We believe it’s impossible to have an understanding of how the economy works without knowing what these “gentleman” did in 1944.
Ready for it?
Great, let’s go…
Look, some people reading this will hate what we are about to say but we’ve found that it’s always best to share what you feel needs to be shared.
Here it is…
You can’t depend on other people for your financial well being. Not the company you work for, not the Conservatives or the Liberals, not your family.
A story for you…
A good friend got a promotion a while back and couldn’t hold back his delight. We could understand, we used to be the same way.
But then something hit us in the head one day (maybe the sky was falling that day!) and we realized that if you get a raise your standard of living likely increases along with that raise.
No matter how many books about saving you have read, you’ll likely go out a buy that new cell phone with the larger data package or that 52″ Plasma you’ve been dreaming about since you saw it you friend’s house.
Maybe you even book a little vacation to Cuba and for you Americans reading this…maybe it’s the Bahamas 😉
So you end up spending more money.
You are MORE dependent on your income than you were before.
Your raise has increased your dependence on your income. Not decreased it.
Your raise has chained you even more closely to your job. The shackles grow stronger.
With the family to support and the mortgage on the house you feel locked in. No options.
And then if the financial markets hit some tough times, like they are today, your company sponsored RRSP plan doesn’t look so promising any more.
Look, you need to take control of your own financial future.
If you’re looking to start this process, and it really is a process, here are some ideas to think about:
1. You must read biographies of people who have accomplished what you want to accomplish. They are the most revealing and most instructive because they give you direct insight into the thought processes and decision making used. Start with people like Richard Branson or Warren Buffet or Ted Rogers (Rogers Wireless).
2. If you are at the stage that you really need some motivation then spend a few months on goal setting and reading. Although Robert Kiyosaki’s books get a lot of flack for not being detailed enough they are great for thinking big. Start with Rich Dad, Poor Dad and make sure you read his book titled, Cashflow Quadrant. Don’t spend more than six months on goal setting. Anything longer is a waste of time.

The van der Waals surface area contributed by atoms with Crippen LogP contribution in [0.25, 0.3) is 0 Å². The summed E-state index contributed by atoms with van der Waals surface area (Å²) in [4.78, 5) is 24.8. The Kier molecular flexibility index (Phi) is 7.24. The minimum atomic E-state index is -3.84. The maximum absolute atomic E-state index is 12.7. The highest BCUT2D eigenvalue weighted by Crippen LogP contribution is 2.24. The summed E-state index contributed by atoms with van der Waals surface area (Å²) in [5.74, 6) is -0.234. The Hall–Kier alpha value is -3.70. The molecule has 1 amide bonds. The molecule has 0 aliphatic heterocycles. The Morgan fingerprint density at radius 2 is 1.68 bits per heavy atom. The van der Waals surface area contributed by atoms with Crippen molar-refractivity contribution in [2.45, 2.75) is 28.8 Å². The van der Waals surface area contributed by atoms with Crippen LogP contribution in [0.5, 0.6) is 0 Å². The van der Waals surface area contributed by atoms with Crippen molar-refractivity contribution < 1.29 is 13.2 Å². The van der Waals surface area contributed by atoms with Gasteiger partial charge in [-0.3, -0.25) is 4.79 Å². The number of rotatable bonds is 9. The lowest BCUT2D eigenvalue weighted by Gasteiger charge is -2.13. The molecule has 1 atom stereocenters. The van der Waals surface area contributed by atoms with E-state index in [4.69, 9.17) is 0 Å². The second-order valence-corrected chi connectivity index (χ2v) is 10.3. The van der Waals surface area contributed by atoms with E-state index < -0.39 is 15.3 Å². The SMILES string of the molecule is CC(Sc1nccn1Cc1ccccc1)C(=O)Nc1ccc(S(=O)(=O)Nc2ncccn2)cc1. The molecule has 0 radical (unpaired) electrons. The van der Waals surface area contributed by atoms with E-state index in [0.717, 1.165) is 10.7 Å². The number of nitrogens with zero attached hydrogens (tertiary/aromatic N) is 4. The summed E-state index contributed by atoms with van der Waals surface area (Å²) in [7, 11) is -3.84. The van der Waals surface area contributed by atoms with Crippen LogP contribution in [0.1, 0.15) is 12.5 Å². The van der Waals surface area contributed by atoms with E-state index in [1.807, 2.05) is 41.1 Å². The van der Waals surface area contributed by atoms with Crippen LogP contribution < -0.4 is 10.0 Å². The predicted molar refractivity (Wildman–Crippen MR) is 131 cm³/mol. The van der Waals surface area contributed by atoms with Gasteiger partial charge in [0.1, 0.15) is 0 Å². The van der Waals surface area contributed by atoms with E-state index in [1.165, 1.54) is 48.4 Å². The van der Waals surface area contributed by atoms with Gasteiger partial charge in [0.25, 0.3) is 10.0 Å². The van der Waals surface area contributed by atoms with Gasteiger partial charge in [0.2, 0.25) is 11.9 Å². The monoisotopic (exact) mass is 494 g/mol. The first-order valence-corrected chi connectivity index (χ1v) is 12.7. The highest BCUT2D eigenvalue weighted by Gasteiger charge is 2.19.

3. Instead of using newspaper articles to make your opinions read the reports that the articles are based on. For example, you can read reports directly from top economists at every bank’s website. Click here to see TD’s weekly bottom line (click Weekly Bottom Line on the right hand side).
We’re 37 and 32 years old respectively and it’s right about now that we’ve noticed a lot of friends second guessing their direction in life.
They’re asking themselves if they really want to be doing what they’re doing for the rest of their lives.
A few are reaching the magical 40 mark and that seems to be having a pretty big affect on them.
Earlier this week we interviewed a real estate investor and developer that’s worth tens of millions of dollars.
It took him 23 years to build his empire. He did it one day at a time and he loved every moment of it.
Did he have doubts, yes. Did you push forward, absolutely.
Recently we’ve been reading, A Cupful of Motivation, Howard Schultz.
It’s the story of how Starbucks started. Howard came from the projects with nothing to his name. He built up an amazing career for himself in New York but decided to leave his corporate gig after only a few years to join Starbucks in Seattle.
At the time Starbucks wasn’t the same place you know today … they focused on selling coffee beans, not actually single espressos and lattes.
He had a vision and decided to leave Starbucks to follow his dream.
The story twists and turns and we won’t ruin how they all come back together but we wanted to share this particular passage of when Howard decided, yet again, to leave what he was doing to continue following his passion.
It’s definitely a strong cupful of espresso motivation…check this out:
If you haven’t seen this it’s worth a while … Bezos gives a great talk.
Skip ahead to the six minute mark to skip the introduction…
Have you ever wondered how the super-rich think?
We’re not talking about “The Millionaires Next Door” here … we’re talking Billionaires.
Do they believe in the law of attraction?
Do they follow their passion?
Do they play nice?
What are the rules of money at the billionaire level?
In the book, The Family Office: Advising The Financial Elite, Keith Bloomfield and Russ Prince, summarize the behaviours of the uber rich.
And you may not like what you’ll find here. And you may not agree with it.
But from our experience with some of the super elite much of it is very true.
The book has a great summary that compares the perspectives of the super-rich with that of the successful middle-class millionaires.
Ready for it?
|Rule||Millionaire Next Door||The Super-Rich|
|Commitment||Seek work/life balance, where money is only one piece of the equation||Creating wealth is regularly the top priority and overarching motivation|
|Self-Interest||Looking to make everyone “happy” or get a fair deal||Pursue only those activities that have significant probability of generating above-average financial returns|
|Believe if they do what they love, the money will follow||Pursue only those activities that have significant probability of generating above-average financial returns|
|Connections||Network with a lot of people for social cultural and|
|Build strong relationships with a handful of strategically valuable people|
|Payouts||Create rapport and look to help others||Ensure each party is duly compensated for his or her|
|Failure||Failure is a major obstacle that can cause setbacks|
reassessments and new directions
|Failure is a learning experience and a motivator|
|Centered||Concentrate on overcoming weaknesses and becoming a|
|Concentrate on their strengths and delegate everything|
Source: The Family Office: Advising The Financial Elite
Here’s what else we’ve noticed…